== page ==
Everyone passing buck
For years we have been told to recycle. Many
of us come from towns and cities with recycling programs, and
you would think most of us would eventually get the message
Unfortunately, the message just can’t seem to get through.
Recyclable waste is consistently thrown out with the rest of
the garbage. All this is happening while there are recycling
bins scattered throughout the buildings on campus.
The blame cannot be placed with any single group. The university’s
administration, physical plant and students should all be doing
something about it. Most would agree there is a problem with
recycling on campus — what they don’t realize is
that the real issue lies in the fact that no one is seriously
addressing the problem.
All the interested parties are far too ignorant, apathetic
and lazy about recycling to take any real action. There is
so much that can be done, but there is so little immediate,
tangible incentive — thus no initiative to change.
Awareness weeks for environmental issues have been tried over
and over again, but how many students can even remember the
last Environmental Awareness Week? There isn’t even awareness
about awareness, so to speak.
Signs can be put up around garbage and recycling bins to direct
people to throw the glass bottles into the glass bottle recycling
bin, and put the garbage into the garbage bins, but the tendency
is for people to just not use the recycling bins, whether through
sheer laziness, irresponsibility or something else.
The Richard Ivey School of Business is a perfect example.
The school disposes of plenty of fine paper and newsprint that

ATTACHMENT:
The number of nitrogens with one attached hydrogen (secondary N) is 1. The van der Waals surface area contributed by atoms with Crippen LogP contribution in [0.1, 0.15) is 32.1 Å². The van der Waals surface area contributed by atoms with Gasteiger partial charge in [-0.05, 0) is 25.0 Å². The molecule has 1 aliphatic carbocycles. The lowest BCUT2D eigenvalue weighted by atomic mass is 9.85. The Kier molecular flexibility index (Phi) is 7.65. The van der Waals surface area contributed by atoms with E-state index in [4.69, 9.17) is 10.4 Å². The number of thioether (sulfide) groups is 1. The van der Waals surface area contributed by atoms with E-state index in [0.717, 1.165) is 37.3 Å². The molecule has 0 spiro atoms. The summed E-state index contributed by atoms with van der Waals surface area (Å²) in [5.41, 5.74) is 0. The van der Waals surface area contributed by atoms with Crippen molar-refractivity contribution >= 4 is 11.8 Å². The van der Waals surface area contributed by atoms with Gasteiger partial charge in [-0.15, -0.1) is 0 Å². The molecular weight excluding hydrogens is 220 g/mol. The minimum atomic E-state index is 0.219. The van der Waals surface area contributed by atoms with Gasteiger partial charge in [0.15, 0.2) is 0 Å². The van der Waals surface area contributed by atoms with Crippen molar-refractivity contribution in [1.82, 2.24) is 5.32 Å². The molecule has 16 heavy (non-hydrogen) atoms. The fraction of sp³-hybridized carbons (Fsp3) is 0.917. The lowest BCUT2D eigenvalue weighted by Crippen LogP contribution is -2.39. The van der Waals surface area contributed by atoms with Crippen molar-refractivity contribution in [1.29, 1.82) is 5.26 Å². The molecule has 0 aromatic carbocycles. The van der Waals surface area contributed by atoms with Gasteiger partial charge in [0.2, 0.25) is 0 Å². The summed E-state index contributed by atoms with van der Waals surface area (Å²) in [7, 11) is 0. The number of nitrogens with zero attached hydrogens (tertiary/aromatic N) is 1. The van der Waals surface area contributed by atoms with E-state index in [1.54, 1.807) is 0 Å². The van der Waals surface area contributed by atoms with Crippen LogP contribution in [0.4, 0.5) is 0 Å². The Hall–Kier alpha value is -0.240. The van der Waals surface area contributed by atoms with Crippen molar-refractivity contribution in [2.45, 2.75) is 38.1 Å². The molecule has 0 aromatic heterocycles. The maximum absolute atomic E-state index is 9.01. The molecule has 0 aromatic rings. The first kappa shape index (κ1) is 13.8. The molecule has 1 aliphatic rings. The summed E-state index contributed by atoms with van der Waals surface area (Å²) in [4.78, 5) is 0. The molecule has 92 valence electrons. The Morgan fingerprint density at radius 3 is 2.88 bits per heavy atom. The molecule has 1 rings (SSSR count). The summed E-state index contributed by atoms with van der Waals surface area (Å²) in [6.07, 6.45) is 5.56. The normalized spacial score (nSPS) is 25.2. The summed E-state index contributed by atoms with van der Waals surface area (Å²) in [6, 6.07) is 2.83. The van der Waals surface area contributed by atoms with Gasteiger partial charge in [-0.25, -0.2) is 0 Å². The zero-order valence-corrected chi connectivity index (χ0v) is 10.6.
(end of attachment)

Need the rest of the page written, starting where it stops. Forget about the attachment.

can be recycled, however, a majority of that, according to
survey data, finds its way into the regular garbage.
Is recycling actually that complicated?
There is something that can be done.
Recycling is not just a fad of the ’90s; awareness has
to continue. The message must be beaten into people’s
heads so they will recycle the appropriate waste.
Maybe the janitors who maintain Western’s buildings
have to empty bins more regularly so they are not overflowing
to the point where people don’t bother using the recycling
Or perhaps what is needed is a program to set a quota (for
every faculty) for the ratio of recycled waste thrown in with
the plain, everyday garbage. With all the information gathered
in a ranking of campus buildings’ performance, good environmental
waste management could become a competition.
Either way, there is $100,000 allotted to the recycling budget,
while the revenue is $25,000. Perhaps the real incentive lies
in the fact that there is money to be made.
After all, it’s only a matter of getting the right piece
of garbage in the right bin — something university students,
faculty and staff should be able to handle.